118: Get Ready For Mandatory E-Verify

Did you know that prior to 1986, employers were not required to verify an individuals employment eligibility status? 
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If enacted, the bill would require all U.S. employers to participate in E-Verify within one year of enactment of this Act.

Did you know that prior to 1986, employers were not required to verify an individuals employment eligibility status?

The Immigration Reform and Control Act (IRCA) of 1986 required employers to examine documentation from each newly hired employee to prove their identity, and eligibility to work in the United States.

This is what created the Form I-9.

The history of E-Verify:

E-Verifiy has been around since 1997 when, what was then called the Immigration and Naturalization Service (INS) and the Social Security Administration, launched the “Basic Pilot Program”. It was a voluntary system only available in California, Florida, Illinois, Nebraska, New York and Texas.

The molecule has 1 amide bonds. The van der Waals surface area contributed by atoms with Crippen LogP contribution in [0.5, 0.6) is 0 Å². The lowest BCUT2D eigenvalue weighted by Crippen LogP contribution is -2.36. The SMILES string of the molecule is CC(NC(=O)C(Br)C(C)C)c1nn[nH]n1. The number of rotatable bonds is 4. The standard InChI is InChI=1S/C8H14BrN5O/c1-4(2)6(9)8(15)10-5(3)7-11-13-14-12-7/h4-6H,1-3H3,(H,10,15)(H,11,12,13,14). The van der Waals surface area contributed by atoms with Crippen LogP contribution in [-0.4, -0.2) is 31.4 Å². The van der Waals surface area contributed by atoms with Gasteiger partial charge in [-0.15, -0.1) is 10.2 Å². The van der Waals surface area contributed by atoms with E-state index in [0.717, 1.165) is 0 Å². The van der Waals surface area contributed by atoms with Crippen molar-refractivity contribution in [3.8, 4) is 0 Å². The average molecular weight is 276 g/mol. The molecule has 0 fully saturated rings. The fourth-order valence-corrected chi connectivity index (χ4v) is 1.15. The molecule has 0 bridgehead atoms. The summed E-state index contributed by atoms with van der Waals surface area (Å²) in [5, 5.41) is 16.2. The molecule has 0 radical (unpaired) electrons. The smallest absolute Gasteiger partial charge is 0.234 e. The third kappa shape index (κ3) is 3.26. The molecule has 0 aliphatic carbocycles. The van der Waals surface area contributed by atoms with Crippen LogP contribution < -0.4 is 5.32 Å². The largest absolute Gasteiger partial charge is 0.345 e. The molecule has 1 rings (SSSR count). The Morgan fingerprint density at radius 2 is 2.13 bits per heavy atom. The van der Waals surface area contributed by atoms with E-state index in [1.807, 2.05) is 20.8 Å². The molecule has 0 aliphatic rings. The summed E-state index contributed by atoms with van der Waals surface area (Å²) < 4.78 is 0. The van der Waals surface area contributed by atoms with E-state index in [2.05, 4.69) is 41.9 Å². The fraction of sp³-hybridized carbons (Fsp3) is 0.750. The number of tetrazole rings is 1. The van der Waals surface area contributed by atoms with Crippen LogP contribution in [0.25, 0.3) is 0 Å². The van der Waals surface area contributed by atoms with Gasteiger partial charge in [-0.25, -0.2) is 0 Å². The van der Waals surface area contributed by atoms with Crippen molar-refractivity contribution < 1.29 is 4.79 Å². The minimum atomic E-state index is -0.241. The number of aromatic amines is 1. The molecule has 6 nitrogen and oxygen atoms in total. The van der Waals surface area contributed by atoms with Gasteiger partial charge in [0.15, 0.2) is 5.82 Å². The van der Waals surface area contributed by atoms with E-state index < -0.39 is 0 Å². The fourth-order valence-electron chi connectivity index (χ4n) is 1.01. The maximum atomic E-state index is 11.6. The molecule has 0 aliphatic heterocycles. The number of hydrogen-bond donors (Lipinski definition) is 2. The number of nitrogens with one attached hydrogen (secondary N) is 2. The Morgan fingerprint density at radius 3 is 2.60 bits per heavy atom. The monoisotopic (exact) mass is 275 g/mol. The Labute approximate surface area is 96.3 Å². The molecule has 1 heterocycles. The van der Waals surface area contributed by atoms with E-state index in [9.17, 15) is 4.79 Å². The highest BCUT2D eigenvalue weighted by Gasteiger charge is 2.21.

That program allowed employers to confirm the work eligibility of their newly hired employees. But it wasn’t automated. To verify your employee’s I-9 information you had to call the SSA, and once the SSA information was confirmed, you would enter the I-9 data into a computer program which transmitted the data to the INS via a modem connection.

What a pain in the keister, right?

Well, in 2004 the pilot program become know as E-Verify and was now available on the internet.

E-Verify is currently run by the U.S. Citizenship and Immigration Services (USCIS) and Immigration and Customs Enforcement, otherwise known as ICE.

ICE is the audit and enforcement agency.

Employers in 22 states are subject to some form of mandatory E-Verify use. Nine of those states require all employers to use it.

In the federal governments fiscal year 2016 over 673,000 employers used the system. Out of the 16.4 million requests submitted that year only 1.04% were found to be unauthorized…that’s just shy of 230,000.

For more information about E-Verify listen to episodes 30 and 31

Trump’s executive order:

But now that Trump is President, he is pushing to require E-Verify nationwide, for all employers.